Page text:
The additions include 700 more slots, three restaurants, a 2,400-space garage, a new players' club and high-limit area, most of which I documented in an article Sunday.
Seminole Coconut Creek has had a slew of celebrations in recent years, including the upgrade to Class III slots, the start of blackjack, ground-breaking for its expansion and a quieter shindig for its new poker room, called Stax.
This one probably drew the largest crowd of all, although Tribal Council James E. Billie didn't make it. He started feeling ill about 24 hours ago and apparently has a bad cold, which might have been OK, but apparently he can't talk -- and if you know Billie, that's about the worst thing that could happen to him.
But the day had Billie's touch all over it. A Seminole dance preceded the speeches, as did the parading out of a live alligator (with jaw fastened shut).
"That was 100 percent Billie," Seminole Gaming CEO James Allen said. "You know, sometimes we forget about tradition, and he's great about reminding people about it."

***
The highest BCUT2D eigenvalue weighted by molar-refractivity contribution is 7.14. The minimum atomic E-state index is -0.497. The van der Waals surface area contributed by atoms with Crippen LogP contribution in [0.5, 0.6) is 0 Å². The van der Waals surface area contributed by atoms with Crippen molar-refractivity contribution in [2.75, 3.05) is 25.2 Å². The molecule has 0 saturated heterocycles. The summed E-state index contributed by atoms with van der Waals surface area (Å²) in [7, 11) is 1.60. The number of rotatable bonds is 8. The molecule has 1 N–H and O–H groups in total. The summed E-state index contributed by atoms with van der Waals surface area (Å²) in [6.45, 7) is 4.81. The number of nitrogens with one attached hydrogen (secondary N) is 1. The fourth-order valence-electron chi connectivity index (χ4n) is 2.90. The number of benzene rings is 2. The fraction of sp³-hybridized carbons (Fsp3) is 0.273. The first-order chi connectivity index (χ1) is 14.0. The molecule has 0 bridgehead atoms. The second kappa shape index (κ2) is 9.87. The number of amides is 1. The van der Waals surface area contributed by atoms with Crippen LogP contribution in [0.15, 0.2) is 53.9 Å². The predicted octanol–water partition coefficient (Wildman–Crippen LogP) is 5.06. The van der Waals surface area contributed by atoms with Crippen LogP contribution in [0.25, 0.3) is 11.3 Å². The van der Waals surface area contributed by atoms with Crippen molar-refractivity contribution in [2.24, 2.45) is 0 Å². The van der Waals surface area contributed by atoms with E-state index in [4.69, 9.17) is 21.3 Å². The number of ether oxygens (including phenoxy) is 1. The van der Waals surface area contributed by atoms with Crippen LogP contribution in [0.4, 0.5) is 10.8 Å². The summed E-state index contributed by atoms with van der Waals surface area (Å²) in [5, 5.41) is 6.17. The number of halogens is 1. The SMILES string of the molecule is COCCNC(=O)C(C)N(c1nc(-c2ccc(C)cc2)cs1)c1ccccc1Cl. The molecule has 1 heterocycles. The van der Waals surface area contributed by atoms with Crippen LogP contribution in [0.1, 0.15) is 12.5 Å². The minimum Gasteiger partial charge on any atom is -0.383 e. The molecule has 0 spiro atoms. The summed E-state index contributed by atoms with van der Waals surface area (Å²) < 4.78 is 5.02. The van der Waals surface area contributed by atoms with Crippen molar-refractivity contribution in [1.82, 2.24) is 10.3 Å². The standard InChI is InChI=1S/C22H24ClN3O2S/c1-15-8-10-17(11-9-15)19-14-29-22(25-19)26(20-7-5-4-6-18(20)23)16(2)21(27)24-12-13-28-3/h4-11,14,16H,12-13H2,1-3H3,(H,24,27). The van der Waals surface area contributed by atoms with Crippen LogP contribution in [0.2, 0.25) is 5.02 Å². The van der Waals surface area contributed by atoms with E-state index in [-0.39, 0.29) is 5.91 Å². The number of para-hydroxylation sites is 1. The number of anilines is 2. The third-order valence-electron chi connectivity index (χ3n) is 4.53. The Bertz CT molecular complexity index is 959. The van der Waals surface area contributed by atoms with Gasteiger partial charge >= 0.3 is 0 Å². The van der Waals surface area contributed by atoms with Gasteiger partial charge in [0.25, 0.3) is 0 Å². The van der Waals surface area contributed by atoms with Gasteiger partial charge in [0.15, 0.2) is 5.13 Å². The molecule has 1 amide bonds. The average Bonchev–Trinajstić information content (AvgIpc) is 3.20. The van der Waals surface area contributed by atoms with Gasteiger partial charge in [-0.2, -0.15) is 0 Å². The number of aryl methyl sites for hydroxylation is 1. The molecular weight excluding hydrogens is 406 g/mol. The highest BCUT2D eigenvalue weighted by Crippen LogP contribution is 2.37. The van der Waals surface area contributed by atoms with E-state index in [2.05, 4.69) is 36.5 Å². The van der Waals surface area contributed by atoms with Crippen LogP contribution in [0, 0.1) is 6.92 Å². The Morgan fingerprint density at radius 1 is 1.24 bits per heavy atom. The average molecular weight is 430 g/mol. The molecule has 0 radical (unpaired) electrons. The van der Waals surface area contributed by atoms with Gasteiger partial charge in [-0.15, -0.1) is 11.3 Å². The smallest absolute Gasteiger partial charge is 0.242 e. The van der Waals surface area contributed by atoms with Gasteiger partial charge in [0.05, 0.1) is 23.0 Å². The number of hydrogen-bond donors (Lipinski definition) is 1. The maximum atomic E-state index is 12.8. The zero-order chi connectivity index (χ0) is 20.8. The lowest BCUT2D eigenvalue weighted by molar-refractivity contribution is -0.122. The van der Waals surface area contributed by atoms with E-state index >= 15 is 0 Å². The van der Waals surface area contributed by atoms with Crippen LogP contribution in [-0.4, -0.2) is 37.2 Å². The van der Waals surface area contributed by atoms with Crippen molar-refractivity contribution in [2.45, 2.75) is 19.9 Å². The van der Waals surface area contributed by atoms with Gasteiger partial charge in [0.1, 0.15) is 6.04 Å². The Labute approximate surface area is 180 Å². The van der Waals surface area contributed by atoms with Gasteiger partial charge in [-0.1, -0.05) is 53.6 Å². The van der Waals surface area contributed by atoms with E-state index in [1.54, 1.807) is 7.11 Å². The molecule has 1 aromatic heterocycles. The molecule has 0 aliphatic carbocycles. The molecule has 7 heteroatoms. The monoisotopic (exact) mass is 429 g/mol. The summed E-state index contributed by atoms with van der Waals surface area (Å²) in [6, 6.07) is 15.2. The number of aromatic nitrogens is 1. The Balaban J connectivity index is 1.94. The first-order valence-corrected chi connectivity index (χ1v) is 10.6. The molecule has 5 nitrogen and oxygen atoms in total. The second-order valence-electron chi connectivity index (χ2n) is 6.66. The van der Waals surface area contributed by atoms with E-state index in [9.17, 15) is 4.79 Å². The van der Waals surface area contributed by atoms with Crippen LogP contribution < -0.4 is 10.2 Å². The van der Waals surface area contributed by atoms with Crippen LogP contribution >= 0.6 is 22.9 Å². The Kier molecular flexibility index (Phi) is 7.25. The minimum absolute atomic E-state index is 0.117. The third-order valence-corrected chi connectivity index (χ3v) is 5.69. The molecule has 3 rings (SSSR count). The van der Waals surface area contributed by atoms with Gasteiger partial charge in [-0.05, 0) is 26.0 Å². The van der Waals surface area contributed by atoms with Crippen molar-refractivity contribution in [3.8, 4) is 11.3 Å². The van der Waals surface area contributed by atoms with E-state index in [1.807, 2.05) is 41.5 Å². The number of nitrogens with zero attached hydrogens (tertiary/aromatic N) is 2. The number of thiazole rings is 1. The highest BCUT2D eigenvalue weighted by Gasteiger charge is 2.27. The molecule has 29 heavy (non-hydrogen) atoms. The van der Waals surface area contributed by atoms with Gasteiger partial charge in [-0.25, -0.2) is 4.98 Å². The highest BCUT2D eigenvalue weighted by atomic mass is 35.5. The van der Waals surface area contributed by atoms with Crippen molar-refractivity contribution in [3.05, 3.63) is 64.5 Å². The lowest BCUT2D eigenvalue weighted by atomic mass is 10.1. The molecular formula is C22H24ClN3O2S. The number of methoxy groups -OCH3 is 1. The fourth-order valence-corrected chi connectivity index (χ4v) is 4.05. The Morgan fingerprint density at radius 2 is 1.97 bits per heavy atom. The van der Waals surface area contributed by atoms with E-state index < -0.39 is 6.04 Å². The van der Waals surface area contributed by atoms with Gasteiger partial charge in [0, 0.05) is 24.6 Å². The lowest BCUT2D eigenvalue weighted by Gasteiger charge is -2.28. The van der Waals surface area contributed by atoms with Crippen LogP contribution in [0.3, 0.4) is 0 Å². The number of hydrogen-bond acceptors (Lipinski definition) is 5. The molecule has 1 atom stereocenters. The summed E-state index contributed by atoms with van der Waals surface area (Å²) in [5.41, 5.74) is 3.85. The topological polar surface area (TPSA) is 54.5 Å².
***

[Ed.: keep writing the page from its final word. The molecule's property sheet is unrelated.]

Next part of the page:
Since Allen was around, I asked the requisite questions about Tallahassee and destination casinos (Billie has come out as saying the state should honor its five-year, $1 billion deal for blackjack), and Allen repeated what he's been saying all along: the Seminoles' advantage with the state as a gambling partner is that the tribe spends the money earned here, recirculating it, Allen said.
Then he pointed toward Coconut Creek's rival, the Isle Casino & Racing in Pompano Beach, whose corporate office in St. Louis.
"Their profits to go St. Louis," he said.
Overall, it'll be interesting to see how the Isle fares. It's easily the most successful pari-mutuel with slots, but Coconut Creek figures show it does about double the Isle's business -- and that was before the expansion. Following their figures with the state will be interesting.
We have some photos and video coming up. I'll link to it later.